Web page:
I love the way Henning Mankell writes. There is something so dramatic about each and every word. A warning though, his scenes of violence are not for the faint of heart. Even if you have never been victim or even witness to a violent crime Mankell makes you feel right there in the moment. It’s as if the violence is happening to you. Very cringe-worthy material. Case in point – the brutal torture and murder of retired policeman Herbert Molin sets the stage for the Return of the Dancing Master. Stefan Lindman takes a medical leave of absence from his job as a police officer in order to battle mouth cancer. While in the waiting room of his doctor he reads about the murder of Molin. As a way to keep his mind off his illness Lindman decides to investigate Molin’s murder as Molin was once a colleague of sorts back in the day. Lindman finds himself getting deeper and deeper into the investigation when another man is murdered. As he comes to realize Molin was not the man he thought he knew, Lindman starts to question his own relationships.

Small disappointment – the crime scene of Molin’s murder is his house. Lindman breaks into the house after the real police assigned to the case have left. He is able to discover Molin’s diary wrapped in a raincoat which proves to be a vital clue. How did the real investigators miss that? There are other pieces of evidence that Lindman uncovers before anyone else, like the camping site of the killer. Again, how did the police miss that?

Postscript ~ the audio version is amazing. For starters, there is a whole cast of people reading the parts so women actually play women and so on. Also, at the end is a small piece of music so one can picture the dancing master taking a spin on the floor with a student. It’s a little eerie.

Reason read: July is the best time to visit Sweden.

Author fact: To learn more about Mankell go here.

Book trivia: Most of Mankell’s books include a character named Kurt Wallander. Mr. Wallander doesn’t make an appearance in The Return of the Dancing Master.

BookLust Twist: from Book Lust To Go in the chapter called “Swede(n), Isn’t It?” (p 232).

Man From Beijing

Mankell, Henning. The Man From Beijing. Read by Rosalyn Landor. New York: Random House Audio, 2010.

The opening scene to The Man From Beijing (aside from the judicial oath) is stunning. Mankell describes in haunting detail the travels of a lone wolf as it hungrily searches for prey. I won’t spoil it by saying anything more. Suffice it to say this scene sets the tome for an ominous story. After visiting a wolf and wilderness center in Colorado my mind’s eye can see this solitary wolf (and it’s ever present hunger) with detailed clarity which makes Mankell’s opening scene even more chilling.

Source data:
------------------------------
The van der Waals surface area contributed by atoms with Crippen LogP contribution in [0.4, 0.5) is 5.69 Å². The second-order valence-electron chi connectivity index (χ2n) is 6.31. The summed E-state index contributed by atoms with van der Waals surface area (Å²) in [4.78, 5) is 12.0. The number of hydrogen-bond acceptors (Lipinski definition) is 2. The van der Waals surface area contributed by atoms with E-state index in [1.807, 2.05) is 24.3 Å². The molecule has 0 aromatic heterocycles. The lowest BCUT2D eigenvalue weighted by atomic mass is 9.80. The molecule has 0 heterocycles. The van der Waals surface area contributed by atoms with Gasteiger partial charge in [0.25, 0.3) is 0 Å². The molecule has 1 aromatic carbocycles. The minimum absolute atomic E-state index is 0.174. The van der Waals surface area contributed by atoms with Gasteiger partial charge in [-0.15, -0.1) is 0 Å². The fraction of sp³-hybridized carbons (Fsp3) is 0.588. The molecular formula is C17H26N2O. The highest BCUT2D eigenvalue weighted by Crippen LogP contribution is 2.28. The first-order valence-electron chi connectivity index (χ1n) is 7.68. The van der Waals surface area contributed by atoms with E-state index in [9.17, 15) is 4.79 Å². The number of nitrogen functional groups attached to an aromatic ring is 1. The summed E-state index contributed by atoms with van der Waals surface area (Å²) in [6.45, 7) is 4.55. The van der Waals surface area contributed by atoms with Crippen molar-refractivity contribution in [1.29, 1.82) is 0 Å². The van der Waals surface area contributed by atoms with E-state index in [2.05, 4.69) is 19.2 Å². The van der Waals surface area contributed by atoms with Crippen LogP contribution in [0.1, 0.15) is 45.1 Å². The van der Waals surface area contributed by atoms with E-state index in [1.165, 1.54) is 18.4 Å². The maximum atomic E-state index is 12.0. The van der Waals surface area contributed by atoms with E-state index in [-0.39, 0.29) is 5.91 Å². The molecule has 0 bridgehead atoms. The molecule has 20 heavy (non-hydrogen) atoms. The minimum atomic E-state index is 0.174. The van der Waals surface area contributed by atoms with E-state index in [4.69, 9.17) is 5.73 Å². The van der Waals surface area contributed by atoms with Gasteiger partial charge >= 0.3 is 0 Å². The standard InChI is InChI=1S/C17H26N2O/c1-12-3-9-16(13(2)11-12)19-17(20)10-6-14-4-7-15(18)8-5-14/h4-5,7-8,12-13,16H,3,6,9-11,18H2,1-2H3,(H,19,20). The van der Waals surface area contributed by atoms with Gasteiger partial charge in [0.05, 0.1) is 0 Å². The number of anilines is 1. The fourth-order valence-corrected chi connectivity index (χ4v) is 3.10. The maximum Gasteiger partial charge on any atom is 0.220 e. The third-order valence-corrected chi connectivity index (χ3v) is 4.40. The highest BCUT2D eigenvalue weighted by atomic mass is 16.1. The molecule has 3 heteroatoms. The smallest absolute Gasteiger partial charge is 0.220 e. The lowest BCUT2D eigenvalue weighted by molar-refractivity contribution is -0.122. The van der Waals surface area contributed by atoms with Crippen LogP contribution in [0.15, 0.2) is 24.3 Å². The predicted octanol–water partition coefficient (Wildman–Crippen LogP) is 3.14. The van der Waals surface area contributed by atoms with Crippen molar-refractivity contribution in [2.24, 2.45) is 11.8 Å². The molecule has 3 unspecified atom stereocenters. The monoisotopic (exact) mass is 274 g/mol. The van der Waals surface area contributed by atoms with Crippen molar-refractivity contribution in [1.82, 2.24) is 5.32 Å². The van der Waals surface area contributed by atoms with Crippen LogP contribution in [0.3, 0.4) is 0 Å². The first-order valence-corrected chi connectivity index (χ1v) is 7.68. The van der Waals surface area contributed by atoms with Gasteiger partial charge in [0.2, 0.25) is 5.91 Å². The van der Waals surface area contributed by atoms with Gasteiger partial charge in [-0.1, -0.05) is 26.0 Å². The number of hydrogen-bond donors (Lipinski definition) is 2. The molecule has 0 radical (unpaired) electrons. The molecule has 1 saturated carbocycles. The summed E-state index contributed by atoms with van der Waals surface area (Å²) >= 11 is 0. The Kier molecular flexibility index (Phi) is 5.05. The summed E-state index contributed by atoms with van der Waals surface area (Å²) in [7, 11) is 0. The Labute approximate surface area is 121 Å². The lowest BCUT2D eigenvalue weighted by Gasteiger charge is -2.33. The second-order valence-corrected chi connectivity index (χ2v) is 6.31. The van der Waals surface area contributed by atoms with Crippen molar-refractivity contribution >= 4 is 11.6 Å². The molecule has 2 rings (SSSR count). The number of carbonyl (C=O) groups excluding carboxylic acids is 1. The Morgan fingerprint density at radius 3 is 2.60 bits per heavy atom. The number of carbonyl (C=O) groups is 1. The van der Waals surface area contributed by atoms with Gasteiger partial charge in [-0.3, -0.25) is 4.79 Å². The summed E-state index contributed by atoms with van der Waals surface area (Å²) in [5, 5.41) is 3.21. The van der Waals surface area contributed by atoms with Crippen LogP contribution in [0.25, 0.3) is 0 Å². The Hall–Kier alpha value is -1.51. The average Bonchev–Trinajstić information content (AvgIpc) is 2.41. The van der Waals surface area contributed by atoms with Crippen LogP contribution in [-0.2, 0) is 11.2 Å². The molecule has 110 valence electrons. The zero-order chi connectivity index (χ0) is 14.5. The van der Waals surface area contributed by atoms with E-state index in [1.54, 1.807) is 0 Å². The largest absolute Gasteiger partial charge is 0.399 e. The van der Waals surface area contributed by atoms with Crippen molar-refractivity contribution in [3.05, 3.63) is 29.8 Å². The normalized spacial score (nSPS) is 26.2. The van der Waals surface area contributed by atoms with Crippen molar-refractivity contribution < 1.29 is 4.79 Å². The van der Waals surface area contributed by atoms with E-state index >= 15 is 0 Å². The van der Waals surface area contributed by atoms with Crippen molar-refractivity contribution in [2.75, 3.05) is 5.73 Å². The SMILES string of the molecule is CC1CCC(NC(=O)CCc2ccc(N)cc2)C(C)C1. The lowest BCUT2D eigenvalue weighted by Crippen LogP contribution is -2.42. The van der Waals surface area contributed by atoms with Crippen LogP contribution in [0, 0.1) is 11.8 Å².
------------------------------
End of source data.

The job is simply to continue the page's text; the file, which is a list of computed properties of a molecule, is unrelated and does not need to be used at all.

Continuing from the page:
Henning Mankell is a master at writing mysteries. The Man From Beijing is no exception. The story starts with nineteen people, concentrated in one tiny Swedish village, brutally murdered. Most of the victims are elderly and the level of violence inflicted on them is unprecedented. Even their pets have been viciously attacked and killed. As the details of the massacre unfold the plot becomes multi-generational, spanning 150 years; and international, taking place in China, Zimbabwe, the United States and, of course, Sweden.

Reason read: I needed a “wild card” story for the fun of it. I chose The Man From Beijing because it isn’t attached to any other story (Mankell writes mostly series).

Author Fact: Mankell was the first winner of the Ripper Award.

Book Trivia: The Man From Beijing is an international best seller. According to IMDB it was made into a television movie in 2010.

BookLust Twist: From Book Lust To Go in the chapter called “Swede(n), Isn’t It?” (p 223).


Mankell, Henning. Firewall. Trans. Ebba Segerberg. New York: The New Press, 1998.

I have to say it again. I think something got lost in the translation of this book.

Kurt Wallander is a Swedish detective trying to solve a series of mysterious deaths. At first the only common factor is the time frame in which these people died. A man falls dead after using an ATM, a cab driver is beaten to death, and someone has apparently committed suicide at a power station all within a matter of days. But, as the investigation continues pieces of the puzzle fall into place. Somehow the picture reveals an absurd terrorist plot.

What makes Firewall so entertaining is Kurt Wallander’s personality. He is a short tempered detective, good at what he does but not as great at being a divorced dad to his near-adult daughter. She finds him overbearing and lonely. I found Wallander and his Swedish police work very strange. For starters, Wallander is accused of not doing things by the book and for the most part those accusations hold true. Over and over he considers sharing information about the various investigations with his colleagues but over and over again he finds reasons not to. Also, computers connected to the crimes aren’t confiscated, potential witnesses and suspects aren’t detained for questioning, and despite rooms being searched several times, key evidence is not discovered right away. Case in point: an office was searched several times and yet Wallander finds a postcard under a computer keyboard days later.
I found some parts of Firewall predictable. Wallander is single. At his daughter’s urging he joins a dating service. Within days he gets a letter from a potential match. Right away I knew this “response” was trouble, for the letter is slid under his door – no return address or postmark. Wouldn’t Wallander have read how the service works and wouldn’t he have found a nondescript letter without a postmark a little suspect?
All in all Firewallwas a good vacation read. It was fast paced and highly entertaining.

Favorite line: “A person who died eventually became a person who had never existed” (p 7).

BookLust Twist: From More Book Lust in the chapter called, “Crime is a Globetrotter: Sweden” (p 59).